Funnily enough the heatwave has broken before publishing this blog, the final few days of July seeing more rain than May, June and July put together. Either the advent of school holidays or agreeing to buy a neighbouring farmers reservoir must have seen to that. At least it gives us farmers something different to moan about, and the hedgehogs aren’t keeping me awake at night.
Pruning the apple and pear trees is a huge task every winter. We aim to have the pear trees done before Christmas and do the apple trees in the New Year. We're behind schedule this year. Bright, mild, dry days like today make a difference. Unfortunately for our pruning team they have been out there every day for the past two months, in bitter cold, wind, rain, and sleet.
The cold always gets through no matter how well wrapped you are and at the very least you end up with cold feet, especially at Wrabness where the wind comes straight off the river. We use electric pruners powered by a battery back-pack, which save us from RSI to our hands and wrists, but you always feel like you've done a hard day's work!
We're very excited to announce that from 1 December, three of our juices will be available in 23 Chelmsford Star Cooperatives in and around Chelmsford. Chelmsford Star is an independent co-operative society operating in Essex with an ambition to support Essex food and drink producers through their "Only Way is Local' campaign.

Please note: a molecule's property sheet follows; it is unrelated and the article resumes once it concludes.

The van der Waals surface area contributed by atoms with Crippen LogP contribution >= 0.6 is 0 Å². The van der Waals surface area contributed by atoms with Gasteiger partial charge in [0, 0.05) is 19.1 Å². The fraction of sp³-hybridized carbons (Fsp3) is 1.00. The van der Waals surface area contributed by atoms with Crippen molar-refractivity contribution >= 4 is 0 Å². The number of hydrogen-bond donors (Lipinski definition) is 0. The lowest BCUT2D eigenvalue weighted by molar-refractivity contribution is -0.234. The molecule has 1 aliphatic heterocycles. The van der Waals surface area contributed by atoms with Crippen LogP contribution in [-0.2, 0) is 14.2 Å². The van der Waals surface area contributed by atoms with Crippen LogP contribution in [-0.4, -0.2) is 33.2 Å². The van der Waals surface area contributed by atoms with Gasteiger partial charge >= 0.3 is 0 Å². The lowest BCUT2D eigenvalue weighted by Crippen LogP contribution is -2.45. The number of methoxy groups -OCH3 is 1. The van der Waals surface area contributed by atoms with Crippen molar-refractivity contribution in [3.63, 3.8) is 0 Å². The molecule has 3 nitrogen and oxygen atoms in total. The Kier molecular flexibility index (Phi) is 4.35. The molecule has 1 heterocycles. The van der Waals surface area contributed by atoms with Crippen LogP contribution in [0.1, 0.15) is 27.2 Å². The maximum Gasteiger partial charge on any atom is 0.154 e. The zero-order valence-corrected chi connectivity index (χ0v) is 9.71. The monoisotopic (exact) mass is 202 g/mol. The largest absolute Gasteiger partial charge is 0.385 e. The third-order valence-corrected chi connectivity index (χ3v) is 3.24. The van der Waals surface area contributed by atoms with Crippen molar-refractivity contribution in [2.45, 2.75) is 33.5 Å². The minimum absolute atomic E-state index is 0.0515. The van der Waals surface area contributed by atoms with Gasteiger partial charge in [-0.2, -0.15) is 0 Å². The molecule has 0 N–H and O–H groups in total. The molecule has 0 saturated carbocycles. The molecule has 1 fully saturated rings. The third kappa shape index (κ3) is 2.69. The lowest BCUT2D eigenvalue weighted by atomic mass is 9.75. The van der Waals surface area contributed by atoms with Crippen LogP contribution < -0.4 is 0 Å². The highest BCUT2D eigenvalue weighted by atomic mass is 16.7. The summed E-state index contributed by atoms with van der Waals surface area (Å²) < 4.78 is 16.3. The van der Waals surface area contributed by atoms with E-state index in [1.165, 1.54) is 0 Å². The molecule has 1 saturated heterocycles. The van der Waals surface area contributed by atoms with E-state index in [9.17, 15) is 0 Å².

We met Chelmsford Star's Stewart Linehan, Stock & Merchandising Manager, recently at the Coggeshall Food Festival and got chatting about our aim to give a new lease of life to the apples and pears we grow and cannot sell. Stewart says:
“I recently attended the Coggeshall Food festival with my family where we came across a horse trailer selling warm cups of mulled juice and bottles of Apple and Pear juice. I got chatting to Pete Thomson who gave me the background story about Cotchel and the great work they are doing, not only reduce food waste, but also to produce great tasting juice with bold and bright bottle design - something that I felt had a place within our local food range.”
Chelmsford Star Coops will stock three of our juices: Braeburn; Opal and Braeburn & Conference Pear.
Perfect timing for the festive season as Braeburn & Conference Pear Juice has complex spicy flavours and is delicious warmed gently with mulling spices. The perfect non-alcoholic alternative to mulled wine or cider at Christmas.
We've been pressing and bottling fruit as Tendring Fruit for four years, a collaboration between two old farming families, but we've decided to change our name to Cotchel to reflect our commitment to using unloved fruit. We explain why. . .
It’s no coincidence that Apple Day falls just as we end our apple harvest. Nor that we have chosen Apple Day to launch our new website which we hope is good introduction to Cotchel and our ambition to give a new lease of live to unloved fruit. This is our first blog and we’ll be adding more on a monthly basis as well as starting a regular email newsletter which you can sign up for below.